Written by Kate Butler, November 2023
I’m writing this as the outgoing chair of the CCRC. It has been a honour to be part of this organization for the last 6 years, including the last 3 as Co-Chair and Chair. Working with our wonderful partners, members, and supporters from across the country has made me realize that the collective push for children’s rights is only possible with so many strong advocates who wake up each morning, determined to make children’s rights a reality in this country.
The 5th/6th UN Review has occupied a lot of the CCRC’s time over the last few years, and it’s been an interesting journey to see where the momentum is now, and where it is going. Here are a few areas that I’m hopeful about:
- Child Rights Impact Assessments: Justice Canada’s embrace of the CRIA is a wonderful example of a government department taking the UN Concluding Recommendations (from numerous reviews) and making a positive change. I’m hopeful that the course launched by Justice Canada, as well as the commitment to use CRIAs in their work, will be a long-lasting and meaningful moment of change. Let’s hope that other departments and civil servants also take up the CRIA as best practice.
- Corporal Punishment: With 2 excellent bills before Parliament, I believe this is the moment we will see repeal of section 43 of the Criminal Code. Both Senator Kutcher’s bill in the Senate, and MP Julien’s bill in the House would do a lot to protect children from harm. Furthermore, TRC Call to Action 6 also calls for the repeal of section 43, noting how much harm Indigenous children have suffered from physical abuse by those in positions of authority in Canada’s history.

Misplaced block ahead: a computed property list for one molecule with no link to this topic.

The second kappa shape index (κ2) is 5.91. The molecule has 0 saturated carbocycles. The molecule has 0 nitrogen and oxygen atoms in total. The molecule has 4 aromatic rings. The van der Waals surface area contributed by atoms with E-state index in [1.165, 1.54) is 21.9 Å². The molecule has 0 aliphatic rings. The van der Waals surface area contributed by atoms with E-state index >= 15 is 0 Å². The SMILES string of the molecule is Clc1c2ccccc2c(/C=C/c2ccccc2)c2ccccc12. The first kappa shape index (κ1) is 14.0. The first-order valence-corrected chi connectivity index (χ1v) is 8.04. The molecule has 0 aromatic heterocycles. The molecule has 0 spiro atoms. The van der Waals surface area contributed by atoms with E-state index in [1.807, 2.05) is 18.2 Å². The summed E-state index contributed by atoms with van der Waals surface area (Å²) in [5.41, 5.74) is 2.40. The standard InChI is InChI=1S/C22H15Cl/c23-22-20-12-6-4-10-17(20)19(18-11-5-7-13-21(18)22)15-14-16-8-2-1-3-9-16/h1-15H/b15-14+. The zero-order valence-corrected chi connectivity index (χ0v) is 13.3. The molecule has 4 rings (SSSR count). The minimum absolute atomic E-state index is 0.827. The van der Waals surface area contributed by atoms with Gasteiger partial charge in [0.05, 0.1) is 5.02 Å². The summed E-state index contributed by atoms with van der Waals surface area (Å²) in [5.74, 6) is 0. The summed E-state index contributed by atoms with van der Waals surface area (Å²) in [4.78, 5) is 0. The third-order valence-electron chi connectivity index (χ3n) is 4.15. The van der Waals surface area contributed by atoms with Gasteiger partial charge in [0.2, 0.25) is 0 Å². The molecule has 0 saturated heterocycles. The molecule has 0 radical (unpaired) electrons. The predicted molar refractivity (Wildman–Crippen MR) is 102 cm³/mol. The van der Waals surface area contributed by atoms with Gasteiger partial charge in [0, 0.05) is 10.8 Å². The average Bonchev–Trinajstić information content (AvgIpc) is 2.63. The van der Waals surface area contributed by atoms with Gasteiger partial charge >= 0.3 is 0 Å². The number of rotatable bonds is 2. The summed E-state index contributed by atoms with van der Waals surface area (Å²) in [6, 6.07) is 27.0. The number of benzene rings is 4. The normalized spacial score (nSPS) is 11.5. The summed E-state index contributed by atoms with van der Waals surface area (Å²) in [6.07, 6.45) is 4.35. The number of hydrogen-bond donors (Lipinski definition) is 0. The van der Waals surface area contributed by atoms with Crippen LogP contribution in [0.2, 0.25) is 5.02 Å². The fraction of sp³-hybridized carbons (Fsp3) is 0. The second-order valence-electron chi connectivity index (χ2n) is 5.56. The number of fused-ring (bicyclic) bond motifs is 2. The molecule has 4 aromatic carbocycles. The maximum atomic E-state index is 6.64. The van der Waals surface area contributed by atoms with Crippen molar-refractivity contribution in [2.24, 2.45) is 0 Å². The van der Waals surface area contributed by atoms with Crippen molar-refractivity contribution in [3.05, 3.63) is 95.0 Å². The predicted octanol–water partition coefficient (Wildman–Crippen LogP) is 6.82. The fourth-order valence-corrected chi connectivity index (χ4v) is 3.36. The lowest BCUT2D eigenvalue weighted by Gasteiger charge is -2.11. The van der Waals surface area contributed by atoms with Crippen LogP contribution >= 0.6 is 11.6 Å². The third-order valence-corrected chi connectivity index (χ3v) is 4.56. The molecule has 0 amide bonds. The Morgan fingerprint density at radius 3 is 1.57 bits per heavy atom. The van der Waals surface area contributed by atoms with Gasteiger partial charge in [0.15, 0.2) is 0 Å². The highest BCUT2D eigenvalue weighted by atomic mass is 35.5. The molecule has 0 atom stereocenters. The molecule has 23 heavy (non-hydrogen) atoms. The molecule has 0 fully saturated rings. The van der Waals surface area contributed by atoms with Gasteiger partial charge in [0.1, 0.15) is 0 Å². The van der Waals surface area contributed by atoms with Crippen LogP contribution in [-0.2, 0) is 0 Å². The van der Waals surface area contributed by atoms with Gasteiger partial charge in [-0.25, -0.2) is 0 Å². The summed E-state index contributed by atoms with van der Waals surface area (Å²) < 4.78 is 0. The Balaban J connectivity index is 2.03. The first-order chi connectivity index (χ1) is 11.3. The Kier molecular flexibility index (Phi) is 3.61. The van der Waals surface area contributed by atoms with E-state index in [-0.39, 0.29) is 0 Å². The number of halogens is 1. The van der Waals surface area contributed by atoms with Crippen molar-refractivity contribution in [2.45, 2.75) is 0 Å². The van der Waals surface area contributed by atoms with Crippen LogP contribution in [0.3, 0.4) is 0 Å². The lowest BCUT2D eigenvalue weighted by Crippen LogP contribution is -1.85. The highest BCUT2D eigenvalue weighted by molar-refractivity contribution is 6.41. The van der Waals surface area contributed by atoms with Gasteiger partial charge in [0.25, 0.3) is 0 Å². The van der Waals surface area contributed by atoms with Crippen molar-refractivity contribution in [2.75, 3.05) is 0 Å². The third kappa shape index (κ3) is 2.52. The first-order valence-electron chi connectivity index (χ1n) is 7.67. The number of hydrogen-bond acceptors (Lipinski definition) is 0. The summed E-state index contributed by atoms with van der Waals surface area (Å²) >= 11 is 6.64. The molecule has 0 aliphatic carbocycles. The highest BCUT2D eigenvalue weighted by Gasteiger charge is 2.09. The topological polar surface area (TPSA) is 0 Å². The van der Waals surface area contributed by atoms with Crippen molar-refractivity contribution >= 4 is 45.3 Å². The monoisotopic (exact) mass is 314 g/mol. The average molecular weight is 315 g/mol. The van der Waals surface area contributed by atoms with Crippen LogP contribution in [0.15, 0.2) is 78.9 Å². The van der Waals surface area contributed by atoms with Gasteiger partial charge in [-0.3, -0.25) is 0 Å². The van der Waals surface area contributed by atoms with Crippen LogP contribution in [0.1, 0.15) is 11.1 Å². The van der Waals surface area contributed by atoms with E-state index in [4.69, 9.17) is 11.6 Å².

- Mental health: we seem to be increasingly aware of the huge increase in mental illness amongst children and young people. I am hopeful that provinces and the federal government will keep up their commitments in a post-pandemic world to support children and young people as they navigate times of transition and change.
All is not rosy, however, for those working on children’s rights in Canada. Here’s what keeps me up at night these days:
- The vitriol and anger facing transgender young people and their advocates: provincial governments in New Brunswick, Saskatchewan and now Alberta have announced that they will force educators to disclose children’s pronoun preferences in a transparent copy of the right-wing ‘parents’ rights’ movement out of the USA. Young people who are using different pronouns have the right to be protected by educators in schools. This is a clear and extremely upsetting infringement on the rights of children.
- Climate change: we talk about the rights of children to have access to a healthy environment. Increasingly, it appears that there is no commitment to this in reality: children and young people will bear the brunt of this generation’s environmentally destructive policies.
- Child poverty: more needs to be done to ensure that fewer Canadian children grow up in poverty. Poverty affects children’s rights to education, health, privacy, and more. As a wealthy country, it is discouraging that we can’t make more progress on this file, especially for groups that have historically experienced discrimination including Indigenous children on and off reserve, Black and racialized children, and children with disabilities.
I will continue to advocate for the rights of children and youth in Canada. Please keep in touch and don’t hesitate to reach out to our wonderful new co-chairs, Hala & Terence (firstname.lastname@example.org).